First impression on unpacking the Q702 test unit was the solid feel and clean, minimalist styling.
THQ Warhammer 40,000: Dawn of War - Soulstorm
It may almost be impossible to name another game other than Warhammer 40,000: Dawn of War to have received as much continued support from its developers. Released all the way back in 2004 the game has just received its third expansion pack, entitled Soulstorm. Like Dark Crusade released two years ago, this is a fairly beefy expansion by any meaning of the word, adding two entirely new sides, new air units for every faction, and an expansive Risk-style campaign.
- Soulstorm comes with two new factions – the Sisters of Battle and the Dark Eldar
- The Sisters of Battle really resemble the Space Marines, and the Dark Eldar play much the same as the Eldar; the air units in Soulstorm act as mere hovercraft or helicopters
On the whole then Soulstorm is certainly not a bad expansion pack, but time has certainly conspired against it. Being released almost four years after the base game much of the game is showing its legs, especially in the graphics department.
Price$ 59.95 (AUD)
The real selling point for Soulstorm, much like Dark Crusade is the inclusion of two new factions – the Sisters of Battle and the Dark Eldar. The former are what you might call the Imperium of Man's inquisitional arm, an all female force composed of what might remind you of an army of drug-addled, flame-thrower wielding Joan d'Arcs. Overall they very much resemble the Space Marines, with capable infantry units and some interesting vehicles. Their special feature is the ability to use a "faith" resource, collected over the span of a match it can be used to power the Sister's unique abilities.
The second side is the Dark Eldar – basically the psychotic blood-thirsty relatives of the Eldar. Much like the Eldar they are a micromanagement heavy side, with specialised infantry and other units that if used properly can really pack a punch. Again, like the Sisters of Battle they have their own specialised resource as they gain access to their own special abilities after harvesting the souls of the dead enemies they've managed to slay. On the whole both sides are well done, despite the fact that both are very much like others that have already been included – the Sisters of Battle really resemble the Space Marines, and the Dark Eldar play much the same as the Eldar.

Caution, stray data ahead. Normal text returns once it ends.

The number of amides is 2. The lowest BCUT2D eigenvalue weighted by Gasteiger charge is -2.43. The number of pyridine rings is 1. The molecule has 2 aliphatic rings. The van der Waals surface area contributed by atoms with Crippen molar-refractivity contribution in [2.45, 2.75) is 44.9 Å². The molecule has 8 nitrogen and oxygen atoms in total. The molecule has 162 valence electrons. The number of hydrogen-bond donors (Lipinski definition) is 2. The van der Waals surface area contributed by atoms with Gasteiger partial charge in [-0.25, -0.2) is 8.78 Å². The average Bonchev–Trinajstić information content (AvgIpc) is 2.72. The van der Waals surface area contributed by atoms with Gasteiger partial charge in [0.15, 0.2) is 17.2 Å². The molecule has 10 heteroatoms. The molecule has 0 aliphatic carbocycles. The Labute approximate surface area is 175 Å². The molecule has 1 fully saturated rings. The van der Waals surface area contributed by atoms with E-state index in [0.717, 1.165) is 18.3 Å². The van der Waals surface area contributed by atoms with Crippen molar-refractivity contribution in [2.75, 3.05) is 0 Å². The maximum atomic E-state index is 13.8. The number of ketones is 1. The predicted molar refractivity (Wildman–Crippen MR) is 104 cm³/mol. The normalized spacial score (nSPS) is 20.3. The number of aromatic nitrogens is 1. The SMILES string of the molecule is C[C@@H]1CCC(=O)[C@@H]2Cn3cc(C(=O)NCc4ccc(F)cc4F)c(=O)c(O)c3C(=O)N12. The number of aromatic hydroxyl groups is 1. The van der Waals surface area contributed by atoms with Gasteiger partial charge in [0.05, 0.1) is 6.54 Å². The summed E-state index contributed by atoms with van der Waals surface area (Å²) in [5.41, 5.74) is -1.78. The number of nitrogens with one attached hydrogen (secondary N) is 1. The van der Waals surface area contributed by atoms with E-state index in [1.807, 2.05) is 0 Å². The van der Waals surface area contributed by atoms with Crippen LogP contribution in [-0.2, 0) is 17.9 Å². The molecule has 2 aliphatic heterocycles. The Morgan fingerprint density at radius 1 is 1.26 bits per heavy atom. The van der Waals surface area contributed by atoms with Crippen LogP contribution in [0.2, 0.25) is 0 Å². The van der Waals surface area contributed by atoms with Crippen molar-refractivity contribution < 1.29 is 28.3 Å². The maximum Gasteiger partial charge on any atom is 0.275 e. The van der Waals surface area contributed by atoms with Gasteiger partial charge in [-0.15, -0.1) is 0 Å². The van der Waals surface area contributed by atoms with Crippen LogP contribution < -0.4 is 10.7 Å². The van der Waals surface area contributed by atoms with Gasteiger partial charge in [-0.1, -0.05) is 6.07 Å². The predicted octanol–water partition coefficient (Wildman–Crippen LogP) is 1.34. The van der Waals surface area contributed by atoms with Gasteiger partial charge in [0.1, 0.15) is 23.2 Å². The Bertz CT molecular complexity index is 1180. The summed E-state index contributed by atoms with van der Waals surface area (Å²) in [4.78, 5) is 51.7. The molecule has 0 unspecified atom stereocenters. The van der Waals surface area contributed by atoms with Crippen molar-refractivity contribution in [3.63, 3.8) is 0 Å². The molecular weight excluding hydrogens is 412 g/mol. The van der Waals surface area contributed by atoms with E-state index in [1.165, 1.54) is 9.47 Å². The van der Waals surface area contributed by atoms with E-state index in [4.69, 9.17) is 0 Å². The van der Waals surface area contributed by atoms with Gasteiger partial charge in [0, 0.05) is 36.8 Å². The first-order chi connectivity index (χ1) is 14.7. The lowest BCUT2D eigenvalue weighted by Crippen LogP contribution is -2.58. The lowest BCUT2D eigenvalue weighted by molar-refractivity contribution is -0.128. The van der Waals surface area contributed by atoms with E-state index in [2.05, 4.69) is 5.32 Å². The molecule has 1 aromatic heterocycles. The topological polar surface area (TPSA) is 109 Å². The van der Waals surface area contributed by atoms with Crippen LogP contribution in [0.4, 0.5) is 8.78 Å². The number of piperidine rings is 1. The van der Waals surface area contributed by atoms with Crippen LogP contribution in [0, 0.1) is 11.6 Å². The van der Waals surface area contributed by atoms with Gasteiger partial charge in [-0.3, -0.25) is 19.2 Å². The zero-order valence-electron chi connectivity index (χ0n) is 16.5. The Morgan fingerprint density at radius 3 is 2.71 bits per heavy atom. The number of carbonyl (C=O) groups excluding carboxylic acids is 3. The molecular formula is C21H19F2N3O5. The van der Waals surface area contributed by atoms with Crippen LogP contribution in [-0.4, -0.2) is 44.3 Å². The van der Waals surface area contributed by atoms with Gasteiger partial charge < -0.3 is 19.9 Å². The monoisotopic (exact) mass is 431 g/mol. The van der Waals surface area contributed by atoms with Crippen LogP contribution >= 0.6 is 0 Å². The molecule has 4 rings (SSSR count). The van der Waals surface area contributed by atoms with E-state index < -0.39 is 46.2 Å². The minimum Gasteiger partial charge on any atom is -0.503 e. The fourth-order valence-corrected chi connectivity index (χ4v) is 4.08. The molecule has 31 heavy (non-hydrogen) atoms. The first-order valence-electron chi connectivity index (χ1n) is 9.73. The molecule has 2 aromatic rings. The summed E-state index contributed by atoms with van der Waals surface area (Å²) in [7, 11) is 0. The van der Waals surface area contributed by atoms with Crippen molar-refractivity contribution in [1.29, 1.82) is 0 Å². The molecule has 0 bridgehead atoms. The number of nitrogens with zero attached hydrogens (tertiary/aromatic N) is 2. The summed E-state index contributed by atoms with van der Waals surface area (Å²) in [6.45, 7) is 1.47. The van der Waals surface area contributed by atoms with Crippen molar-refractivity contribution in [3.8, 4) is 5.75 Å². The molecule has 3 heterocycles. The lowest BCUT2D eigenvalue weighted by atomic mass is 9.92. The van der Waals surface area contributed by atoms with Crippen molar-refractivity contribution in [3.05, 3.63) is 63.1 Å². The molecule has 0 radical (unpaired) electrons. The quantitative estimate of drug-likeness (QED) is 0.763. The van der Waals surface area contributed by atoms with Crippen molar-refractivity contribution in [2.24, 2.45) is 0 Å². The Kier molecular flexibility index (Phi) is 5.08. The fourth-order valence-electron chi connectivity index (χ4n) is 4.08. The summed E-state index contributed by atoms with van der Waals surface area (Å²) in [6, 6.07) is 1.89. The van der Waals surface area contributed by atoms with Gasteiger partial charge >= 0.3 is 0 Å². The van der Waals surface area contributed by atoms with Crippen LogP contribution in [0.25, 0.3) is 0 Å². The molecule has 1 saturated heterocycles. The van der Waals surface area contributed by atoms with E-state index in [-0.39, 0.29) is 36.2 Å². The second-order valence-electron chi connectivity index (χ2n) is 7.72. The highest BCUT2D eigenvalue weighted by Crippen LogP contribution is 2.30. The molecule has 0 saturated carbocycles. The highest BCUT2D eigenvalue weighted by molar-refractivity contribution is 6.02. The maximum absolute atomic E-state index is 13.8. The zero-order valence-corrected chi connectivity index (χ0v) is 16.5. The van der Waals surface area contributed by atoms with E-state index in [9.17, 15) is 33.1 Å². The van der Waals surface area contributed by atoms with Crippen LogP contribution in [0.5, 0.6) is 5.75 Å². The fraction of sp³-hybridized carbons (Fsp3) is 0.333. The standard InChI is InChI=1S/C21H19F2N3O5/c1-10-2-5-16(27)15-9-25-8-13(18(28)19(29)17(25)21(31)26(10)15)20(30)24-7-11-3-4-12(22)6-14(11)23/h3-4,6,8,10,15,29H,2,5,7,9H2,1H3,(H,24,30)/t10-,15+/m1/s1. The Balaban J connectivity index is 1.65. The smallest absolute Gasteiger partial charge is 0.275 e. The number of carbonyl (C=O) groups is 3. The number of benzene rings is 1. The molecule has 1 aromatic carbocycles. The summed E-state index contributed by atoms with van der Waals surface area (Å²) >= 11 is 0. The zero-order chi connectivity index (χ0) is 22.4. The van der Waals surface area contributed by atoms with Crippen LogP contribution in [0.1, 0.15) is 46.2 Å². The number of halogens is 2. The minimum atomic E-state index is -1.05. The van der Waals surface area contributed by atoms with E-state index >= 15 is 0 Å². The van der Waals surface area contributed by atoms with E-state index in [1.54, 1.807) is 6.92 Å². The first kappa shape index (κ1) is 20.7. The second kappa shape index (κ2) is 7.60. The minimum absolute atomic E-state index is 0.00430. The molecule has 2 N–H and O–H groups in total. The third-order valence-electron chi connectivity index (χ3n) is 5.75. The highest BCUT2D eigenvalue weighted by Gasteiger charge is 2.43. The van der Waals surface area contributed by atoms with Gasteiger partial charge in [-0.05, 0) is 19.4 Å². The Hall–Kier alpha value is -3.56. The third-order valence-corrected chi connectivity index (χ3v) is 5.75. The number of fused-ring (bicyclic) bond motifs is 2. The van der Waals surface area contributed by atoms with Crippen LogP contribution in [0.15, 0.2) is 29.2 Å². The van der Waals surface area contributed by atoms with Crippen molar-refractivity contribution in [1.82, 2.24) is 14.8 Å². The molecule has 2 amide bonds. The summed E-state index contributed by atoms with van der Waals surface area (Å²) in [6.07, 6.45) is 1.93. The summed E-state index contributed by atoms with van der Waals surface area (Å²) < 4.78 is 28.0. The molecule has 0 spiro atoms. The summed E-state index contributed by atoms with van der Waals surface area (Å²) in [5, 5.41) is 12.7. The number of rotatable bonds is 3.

Fans of the factions already included in the game, such as the aforementioned Space Marines or Tau may be pleased to know that new air units have been included, but on the whole these are a disappointment. Unlike other RTSs that have debuted lately, the air units in Soulstorm essentially act as mere hovercraft or helicopters and are really no different that one new light vehicle per side – a definite disappointment.
The final big draw then is the included risk-style campaign. For those that have played Dark Crusade, it shouldn't be too unfamiliar for asides from the larger scale – an entire solar system instead of one planet – almost everything is about the same. Each side attempts to eliminate the others, each turn moving their army taking new provinces, defending ones they already have, or engaging in scripted fortress missions which in some cases should still pose a challenge to veterans of the series. While it's disappointing that not many new steps were taken with this campaign, its not unexpected, and is still far more than one might expect from any normal expansion pack.
On the whole then Soulstorm is certainly not a bad expansion pack, but time has certainly conspired against it. Being released almost four years after the base game much of the game is showing its legs, especially in the graphics department. Fans of the series and the universe may find more of what they are looking for with Soulstorm, but as its retailing at nearly double the price of a typical expansion at the time of its release its appeal has certainly been limited.
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GGG Evaluation Team
For work use, Microsoft Word and Excel programs pre-installed on the device are adequate for preparing short documents.
The Fujitsu LifeBook UH574 allowed for great mobility without being obnoxiously heavy or clunky. Its twelve hours of battery life did not disappoint.
The screen was particularly good. It is bright and visible from most angles, however heat is an issue, particularly around the Windows button on the front, and on the back where the battery housing is located.
My first impression after unboxing the Q702 is that it is a nice looking unit. Styling is somewhat minimalist but very effective. The tablet part, once detached, has a nice weight, and no buttons or switches are located in awkward or intrusive positions.
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